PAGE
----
In August 2005, Hurricane Katrina made landfall in Louisiana, impacting the Pelican State with winds up to 174 miles per hour. While breached levees and the loss of homes, businesses, and lives made global news, they were not the only damages to follow the Category 5 storm. Many individuals displaced from the storm became victims of human trafficking. In the five years following Katrina, over 3,750 survivors of human trafficking were identified in the Gulf Coast region alone. For comparison, 2020 saw 386 new survivors identified in Louisiana through the National Human Trafficking Hotline.
Human trafficking, the “crime of using force, fraud, or coercion to compel an individual to work or to engage in a commercial sex act,” is the world’s second-largest criminal industry, generating an estimated $150 billion annually. In the wake of natural disasters like hurricanes, droughts, earthquakes, and floods, an individual’s risk of being trafficked increases as traffickers often recruit and exploit victims from vulnerable populations. Certain pre-existing vulnerabilities are more likely to lead an individual into trafficking and are more likely to be exacerbated by disaster. Among the federal criminal human trafficking cases filed in 2021, adult victim vulnerabilities identified included financial debt (70%), financial insecurity (60%), undocumented status (49%), and limited English proficiency (47%). For minors, identified key vulnerabilities include being a runaway (76%), homelessness (8%), foster care (30%), previous trafficking victim (22%) or having undocumented status (5%).
In the wake of natural disasters, human trafficking cases rise. This article describes the threat and ways to mitigate the impact on vulnerable populations.
After natural disasters like Katrina, these already present vulnerabilities in communities are compounded as livelihoods and lives are lost, and communities are displaced from their support networks, leaving individuals more susceptible to traffickers. Additionally, limited resources force law enforcement’s attention toward immediate rescue needs, leaving those vulnerable to the uptick in human trafficking with limited protection. Children orphaned or separated from their parents, women who have lost their homes and livelihoods, and immigrants flooding into the disaster-stricken area to work are particularly at risk for trafficking post-disaster.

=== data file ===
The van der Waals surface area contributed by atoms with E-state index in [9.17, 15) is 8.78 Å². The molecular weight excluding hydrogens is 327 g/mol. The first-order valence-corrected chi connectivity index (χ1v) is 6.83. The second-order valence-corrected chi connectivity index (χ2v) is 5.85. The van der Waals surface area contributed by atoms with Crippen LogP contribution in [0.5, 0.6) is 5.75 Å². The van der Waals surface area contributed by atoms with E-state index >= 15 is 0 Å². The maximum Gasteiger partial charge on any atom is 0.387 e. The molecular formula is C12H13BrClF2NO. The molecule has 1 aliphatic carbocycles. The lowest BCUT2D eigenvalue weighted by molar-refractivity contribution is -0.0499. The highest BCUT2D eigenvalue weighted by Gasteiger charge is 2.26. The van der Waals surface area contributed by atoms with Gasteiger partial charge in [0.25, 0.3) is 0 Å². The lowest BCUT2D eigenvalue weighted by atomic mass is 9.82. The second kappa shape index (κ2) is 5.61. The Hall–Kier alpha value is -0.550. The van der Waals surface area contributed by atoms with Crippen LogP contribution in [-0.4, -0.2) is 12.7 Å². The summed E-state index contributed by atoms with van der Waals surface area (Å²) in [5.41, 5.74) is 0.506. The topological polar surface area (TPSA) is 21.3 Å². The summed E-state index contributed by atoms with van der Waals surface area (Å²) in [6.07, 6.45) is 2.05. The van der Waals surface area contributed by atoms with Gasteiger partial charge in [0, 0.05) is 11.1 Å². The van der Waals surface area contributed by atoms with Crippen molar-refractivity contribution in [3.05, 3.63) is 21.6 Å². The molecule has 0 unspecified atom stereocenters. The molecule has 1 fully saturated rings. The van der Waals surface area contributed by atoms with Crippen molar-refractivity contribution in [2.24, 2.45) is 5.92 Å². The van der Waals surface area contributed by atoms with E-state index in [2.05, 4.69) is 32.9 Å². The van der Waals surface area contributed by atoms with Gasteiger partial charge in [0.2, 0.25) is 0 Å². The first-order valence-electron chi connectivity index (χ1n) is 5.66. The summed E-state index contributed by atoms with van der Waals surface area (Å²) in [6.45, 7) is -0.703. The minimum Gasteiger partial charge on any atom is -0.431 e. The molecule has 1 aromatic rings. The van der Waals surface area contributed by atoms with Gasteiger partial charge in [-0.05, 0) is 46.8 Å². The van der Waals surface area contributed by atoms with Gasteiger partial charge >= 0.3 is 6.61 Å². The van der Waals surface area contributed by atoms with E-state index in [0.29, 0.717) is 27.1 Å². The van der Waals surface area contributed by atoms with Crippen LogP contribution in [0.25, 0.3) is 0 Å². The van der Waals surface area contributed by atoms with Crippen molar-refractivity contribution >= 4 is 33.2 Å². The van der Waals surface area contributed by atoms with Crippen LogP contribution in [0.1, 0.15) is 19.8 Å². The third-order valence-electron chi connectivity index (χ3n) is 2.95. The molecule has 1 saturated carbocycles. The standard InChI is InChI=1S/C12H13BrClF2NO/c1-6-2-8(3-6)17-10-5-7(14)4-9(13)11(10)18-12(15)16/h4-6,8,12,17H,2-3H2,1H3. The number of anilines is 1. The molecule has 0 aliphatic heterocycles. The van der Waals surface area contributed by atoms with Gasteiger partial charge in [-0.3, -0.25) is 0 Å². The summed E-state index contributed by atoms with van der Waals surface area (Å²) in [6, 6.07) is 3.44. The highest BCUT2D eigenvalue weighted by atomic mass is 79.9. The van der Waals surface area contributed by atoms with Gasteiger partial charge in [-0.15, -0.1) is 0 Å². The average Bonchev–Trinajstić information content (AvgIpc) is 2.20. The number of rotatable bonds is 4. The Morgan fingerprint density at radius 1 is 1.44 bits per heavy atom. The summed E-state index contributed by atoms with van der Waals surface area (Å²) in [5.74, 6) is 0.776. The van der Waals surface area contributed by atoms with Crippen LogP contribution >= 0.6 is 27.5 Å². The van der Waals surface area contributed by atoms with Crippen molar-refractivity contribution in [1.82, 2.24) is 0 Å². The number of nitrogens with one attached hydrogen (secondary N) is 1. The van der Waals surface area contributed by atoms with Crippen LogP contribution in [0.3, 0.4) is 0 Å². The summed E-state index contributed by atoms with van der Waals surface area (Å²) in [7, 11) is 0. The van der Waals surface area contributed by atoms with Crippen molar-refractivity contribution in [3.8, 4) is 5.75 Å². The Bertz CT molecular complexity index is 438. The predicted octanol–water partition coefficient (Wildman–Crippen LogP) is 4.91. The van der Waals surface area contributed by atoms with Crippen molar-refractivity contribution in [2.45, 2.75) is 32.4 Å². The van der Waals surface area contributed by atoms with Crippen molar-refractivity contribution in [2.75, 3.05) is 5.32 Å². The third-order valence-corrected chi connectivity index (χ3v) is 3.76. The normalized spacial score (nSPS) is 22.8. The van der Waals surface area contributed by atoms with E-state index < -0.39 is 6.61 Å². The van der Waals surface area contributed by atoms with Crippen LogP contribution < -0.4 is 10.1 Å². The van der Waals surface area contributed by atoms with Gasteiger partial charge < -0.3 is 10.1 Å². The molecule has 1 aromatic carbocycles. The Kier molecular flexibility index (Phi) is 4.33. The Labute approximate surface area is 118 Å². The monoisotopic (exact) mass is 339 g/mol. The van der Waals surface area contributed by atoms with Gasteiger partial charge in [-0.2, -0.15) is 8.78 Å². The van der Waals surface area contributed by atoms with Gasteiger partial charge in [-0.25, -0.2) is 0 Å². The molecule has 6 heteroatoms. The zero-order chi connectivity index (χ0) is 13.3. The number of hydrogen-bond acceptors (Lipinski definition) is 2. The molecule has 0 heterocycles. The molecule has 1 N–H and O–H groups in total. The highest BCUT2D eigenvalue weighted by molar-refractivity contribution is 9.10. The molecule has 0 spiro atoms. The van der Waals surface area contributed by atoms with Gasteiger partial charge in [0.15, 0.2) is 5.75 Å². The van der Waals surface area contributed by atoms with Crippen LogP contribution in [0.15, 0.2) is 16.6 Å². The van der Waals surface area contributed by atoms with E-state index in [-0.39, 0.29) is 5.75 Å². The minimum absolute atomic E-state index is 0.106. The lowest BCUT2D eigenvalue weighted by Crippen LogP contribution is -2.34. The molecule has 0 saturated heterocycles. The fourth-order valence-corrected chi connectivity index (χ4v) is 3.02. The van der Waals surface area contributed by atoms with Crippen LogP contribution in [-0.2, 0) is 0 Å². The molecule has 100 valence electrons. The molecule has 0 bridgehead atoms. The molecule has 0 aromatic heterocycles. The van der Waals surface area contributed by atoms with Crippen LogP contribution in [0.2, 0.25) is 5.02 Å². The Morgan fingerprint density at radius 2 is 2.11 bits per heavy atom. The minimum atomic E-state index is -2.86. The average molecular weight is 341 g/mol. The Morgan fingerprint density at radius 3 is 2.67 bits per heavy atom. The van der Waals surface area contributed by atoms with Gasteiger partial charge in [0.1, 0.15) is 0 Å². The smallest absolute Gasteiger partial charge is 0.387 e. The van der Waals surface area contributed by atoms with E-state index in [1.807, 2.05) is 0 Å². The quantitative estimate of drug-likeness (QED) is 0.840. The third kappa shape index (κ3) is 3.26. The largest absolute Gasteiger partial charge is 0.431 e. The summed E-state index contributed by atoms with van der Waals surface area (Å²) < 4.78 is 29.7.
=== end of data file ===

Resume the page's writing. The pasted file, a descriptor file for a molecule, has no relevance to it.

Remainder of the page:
Children orphaned or separated from their parents post-disaster can be highly traumatized and especially trusting of adults, increasing their risk of sex or labor trafficking. While they may not be runaways, many of these children are subject to the same vulnerabilities a runaway would experience due to separation from supportive adults. Beyond the immediate trauma and harm of natural disaster exposure, children are also more likely to suffer long-term physical, psychological, and educational deficits, which may lead to a vulnerability to trafficking in the future. Illegal adoptions can also occur post-disaster as traffickers take advantage of displaced children, selling them to remote families who believe they are helping a child in need. Though it is unclear how frequently this practice occurs in the U.S., it was prevalent after the 2010 earthquake in Haiti, when an unknown number of children were taken illegally from the country for international adoption.
Women also face an elevated trafficking risk post-disaster, especially for sex trafficking. Post-disaster, women may lose their jobs and homes, leading to poverty and financial debt – two key vulnerabilities that make them ready targets for traffickers. Traffickers often recruit victims by offering shelter, a way to make quick cash, or a way for individuals to get back on their feet. For example, after Hurricane Harvey, the prevalence of adult advertisements online doubled, with many offering rent-free accommodations to any “pretty girls wanting to make some quick money and recover losses after Harvey.” Further, thousands of aid workers, such as construction and remediation crews, arriving in the post-disaster area can increase the demand for commercial sex, incentivizing traffickers to increase their supply by targeting vulnerable disaster victims.
Immigrants recruited to the post-disaster area for work are specifically at risk for labor trafficking. Post-disaster, there is an increased need for workers to repair damaged infrastructure and work in the local hospitality industry, which often hosts displaced individuals. Many of these jobs are considered undesirable by domestic laborers, driving up the demand for laborers from abroad. Immigrant workers – documented (through the H-2 visa program) and undocumented – are at an increased risk for labor trafficking. They often have limited English proficiency, financial debt, and financial insecurity. The H-2 visa, which is contingent on a worker remaining with a specific employer, creates an exploitative environment where employers may threaten and exploit workers unless they agree to work on particular terms.